For some twenty-five minutes the girls cruised around the block, hoping to sight Jerry Barrows again. Although they kept close watch of the alleys he did not reappear.
"Did you notice anything peculiar about that boy's appearance?" Penny inquired as they turned toward home.
"He was dressed much better than on that night when we caught him in our garage. He doesn't look as if he had ever had much hard luck."
"I imagine his entire story was a lie," Susan declared. "He didn't keep his promise to call at your father's office, and now he runs like a coward when we try to talk with him."
"I don't see how I was taken in so easily," Penny confessed ruefully. "I couldn't help liking the boy. I hoped he would turn over a new leaf."
Alighting at the Nichols home, she invited her chum to remain for dinner.
"I can't tonight," Susan told her regretfully. "We're having guests."
"I suppose I'll have to eat alone then. No use expecting Dad home."
In this she was mistaken. Entering the house, she discovered Mr. Nichols submerged in his favorite easy chair.
"I didn't look for you home so early, Dad."
"Nor did I expect to make it when I left the house this morning. However, I must return to the office immediately after dinner."
"Is it so very important?" Penny demanded.
Her father smiled.
"Not exactly, only the evenings seem so long."
"Why don't you go to a moving picture show?"
"I've seen every good one in town. Besides, I'm tired of movies."
"I realize I am being a very poor father," Mr. Nichols acknowledged, reaching over to squeeze her hand. "You might come back to the office with me."
"I'd like that," Penny said instantly.
"It will be very dull," her father warned.
Directly after dinner, they motored to Mr. Nichols new office opposite the Brunner garage. Since the detective expected to occupy it only a few weeks at the most, it was equipped with the barest of necessities. There was a battered desk, three chairs and two telephones. Nothing more.
"What in the world do you do here?" Penny questioned.
"Mostly sit and wait," the detective admitted. "I receive reports from some of my men here. During the day I watch the street."
With a wave of his hand he indicated a powerful field glass which lay upon the desk.
Penny picked it up, training it upon the Brunner garage on the opposite side of the street.
"Why, it brings everything remarkably close! Do you sit here at the window and watch for the auto thieves?"
"Something like that. We've set a trap."
"A trap?" Penny was all interest.
"Yes, we've planted several expensive new cars in key positions on the street. Our men are secretly watching them, of course. We hope that the auto thieves will select one of our models to strip."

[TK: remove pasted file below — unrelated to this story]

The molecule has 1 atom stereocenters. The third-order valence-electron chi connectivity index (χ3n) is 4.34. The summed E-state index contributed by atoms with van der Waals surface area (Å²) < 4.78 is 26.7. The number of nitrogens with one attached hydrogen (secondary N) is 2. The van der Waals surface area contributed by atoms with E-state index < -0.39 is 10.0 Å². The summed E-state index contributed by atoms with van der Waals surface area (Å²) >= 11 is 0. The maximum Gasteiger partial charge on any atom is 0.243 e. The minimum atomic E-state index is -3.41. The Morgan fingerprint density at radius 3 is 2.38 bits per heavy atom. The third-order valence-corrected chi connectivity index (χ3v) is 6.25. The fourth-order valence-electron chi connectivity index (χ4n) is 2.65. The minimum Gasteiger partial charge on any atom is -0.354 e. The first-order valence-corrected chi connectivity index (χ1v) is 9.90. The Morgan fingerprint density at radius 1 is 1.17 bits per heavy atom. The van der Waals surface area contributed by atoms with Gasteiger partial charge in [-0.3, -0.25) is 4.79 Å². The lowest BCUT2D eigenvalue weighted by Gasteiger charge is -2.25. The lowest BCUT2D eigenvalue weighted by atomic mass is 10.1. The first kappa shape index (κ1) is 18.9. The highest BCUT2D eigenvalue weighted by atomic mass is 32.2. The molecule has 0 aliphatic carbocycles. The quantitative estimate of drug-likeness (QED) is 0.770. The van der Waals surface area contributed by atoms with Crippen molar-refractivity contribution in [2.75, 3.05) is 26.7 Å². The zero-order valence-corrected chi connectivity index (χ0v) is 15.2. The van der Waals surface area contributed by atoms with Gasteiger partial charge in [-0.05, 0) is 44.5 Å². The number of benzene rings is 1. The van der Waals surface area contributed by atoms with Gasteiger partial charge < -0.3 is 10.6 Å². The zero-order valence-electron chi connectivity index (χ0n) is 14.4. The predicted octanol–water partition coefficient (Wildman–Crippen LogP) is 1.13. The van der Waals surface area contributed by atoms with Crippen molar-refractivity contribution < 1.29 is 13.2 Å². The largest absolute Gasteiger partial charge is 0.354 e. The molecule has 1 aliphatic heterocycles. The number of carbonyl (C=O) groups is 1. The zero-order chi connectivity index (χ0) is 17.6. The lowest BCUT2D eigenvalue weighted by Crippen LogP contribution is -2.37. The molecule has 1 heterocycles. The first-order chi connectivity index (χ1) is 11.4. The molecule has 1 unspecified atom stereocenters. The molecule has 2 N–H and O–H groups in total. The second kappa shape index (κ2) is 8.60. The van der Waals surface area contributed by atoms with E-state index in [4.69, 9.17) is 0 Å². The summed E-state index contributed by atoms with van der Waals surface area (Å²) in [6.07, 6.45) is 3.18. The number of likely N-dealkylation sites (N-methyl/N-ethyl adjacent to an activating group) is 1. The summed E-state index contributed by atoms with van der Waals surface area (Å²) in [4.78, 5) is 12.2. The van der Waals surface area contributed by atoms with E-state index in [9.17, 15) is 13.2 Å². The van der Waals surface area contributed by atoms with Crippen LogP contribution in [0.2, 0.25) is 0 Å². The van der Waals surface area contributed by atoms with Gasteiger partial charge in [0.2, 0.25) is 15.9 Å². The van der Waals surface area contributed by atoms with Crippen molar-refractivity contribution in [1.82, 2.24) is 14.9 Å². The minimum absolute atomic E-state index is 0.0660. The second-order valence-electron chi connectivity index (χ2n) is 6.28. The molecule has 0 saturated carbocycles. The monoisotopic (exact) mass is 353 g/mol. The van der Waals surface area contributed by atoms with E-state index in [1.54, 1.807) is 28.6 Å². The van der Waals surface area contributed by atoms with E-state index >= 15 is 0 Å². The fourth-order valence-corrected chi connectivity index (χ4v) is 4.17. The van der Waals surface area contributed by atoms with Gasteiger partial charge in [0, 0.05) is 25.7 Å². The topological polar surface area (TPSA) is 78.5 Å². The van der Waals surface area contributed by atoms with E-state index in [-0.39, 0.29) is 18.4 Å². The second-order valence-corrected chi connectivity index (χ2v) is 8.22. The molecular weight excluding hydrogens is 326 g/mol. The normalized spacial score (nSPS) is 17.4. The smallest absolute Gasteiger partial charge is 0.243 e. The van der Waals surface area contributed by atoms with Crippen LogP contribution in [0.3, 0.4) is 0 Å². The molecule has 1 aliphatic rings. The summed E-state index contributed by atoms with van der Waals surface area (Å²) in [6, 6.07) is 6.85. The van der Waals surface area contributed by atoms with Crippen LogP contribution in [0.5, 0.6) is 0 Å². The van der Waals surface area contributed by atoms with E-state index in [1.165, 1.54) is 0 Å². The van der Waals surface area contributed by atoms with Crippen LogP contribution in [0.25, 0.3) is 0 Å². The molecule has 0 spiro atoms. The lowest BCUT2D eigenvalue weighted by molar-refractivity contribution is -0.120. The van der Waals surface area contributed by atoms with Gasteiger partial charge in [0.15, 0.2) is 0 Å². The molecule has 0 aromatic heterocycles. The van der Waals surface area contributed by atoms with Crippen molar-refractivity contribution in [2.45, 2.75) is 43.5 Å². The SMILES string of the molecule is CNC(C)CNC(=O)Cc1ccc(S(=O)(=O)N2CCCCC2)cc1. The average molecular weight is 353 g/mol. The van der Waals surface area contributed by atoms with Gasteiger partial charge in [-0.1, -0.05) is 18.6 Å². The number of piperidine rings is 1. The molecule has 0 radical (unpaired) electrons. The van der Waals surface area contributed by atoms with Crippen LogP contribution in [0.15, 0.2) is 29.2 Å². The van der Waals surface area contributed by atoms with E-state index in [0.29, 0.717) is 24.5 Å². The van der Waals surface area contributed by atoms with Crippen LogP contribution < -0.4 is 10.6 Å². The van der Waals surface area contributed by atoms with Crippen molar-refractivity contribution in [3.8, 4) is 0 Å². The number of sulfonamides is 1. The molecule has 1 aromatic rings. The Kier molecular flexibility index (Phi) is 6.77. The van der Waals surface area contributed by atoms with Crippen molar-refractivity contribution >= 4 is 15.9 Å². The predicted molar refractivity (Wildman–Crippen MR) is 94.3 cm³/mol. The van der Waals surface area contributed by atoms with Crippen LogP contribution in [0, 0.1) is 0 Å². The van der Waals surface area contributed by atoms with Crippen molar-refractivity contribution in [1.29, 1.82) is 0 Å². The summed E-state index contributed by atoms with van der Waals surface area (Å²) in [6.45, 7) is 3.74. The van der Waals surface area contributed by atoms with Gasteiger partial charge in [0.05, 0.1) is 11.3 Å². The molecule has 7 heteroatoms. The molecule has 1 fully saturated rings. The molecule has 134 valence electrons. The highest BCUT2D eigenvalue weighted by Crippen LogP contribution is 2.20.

"It must be tedious waiting."
"It is, but if we catch the gang our patience will have been rewarded."
"But what of Rap Molberg?" Penny questioned doubtfully. "Surely he must delegate the actual thievery to others."
"I'm not so sure," Mr. Nichols said slowly. "It wouldn't surprise me to learn that Molberg acts upon orders from someone higher up. However that may be, if we capture some of the lesser fry, they can be made to talk."
The detective busied himself at his desk. For a time Penny amused herself by watching pedestrians through the field glass. Growing tired of that, she buried herself in a magazine. It was not very interesting. By nine o'clock she was thoroughly bored.
"I think I'll go home," she announced. "I don't believe anything exciting will happen tonight."
"So that's why you came," her father chided. "And I thought it was because you craved my company!"
"I did, but this bare office is too depressing."
"Then I'll excuse you," Mr. Nichols smiled. "Take a taxi home if you like."
"No, I think I'll walk."
It was a pleasant mellow evening and Penny was in the mood for a long stroll. She chose a roundabout route home.
She was absent-mindedly crossing a street, thinking of nothing in particular, when an automobile without headlights shot past her at a high rate of speed. Frightened, Penny sprang backwards.
"The nerve of that driver!" she thought. "He missed me by inches."
She watched the car swerve around a corner and race up a dead-end street.
"Why, this is the very place where I lost track of Rap Molberg!" she told herself.
She rushed to the corner. Her fascinated gaze followed the retreating automobile. It tore madly to the end of the street where it abruptly halted.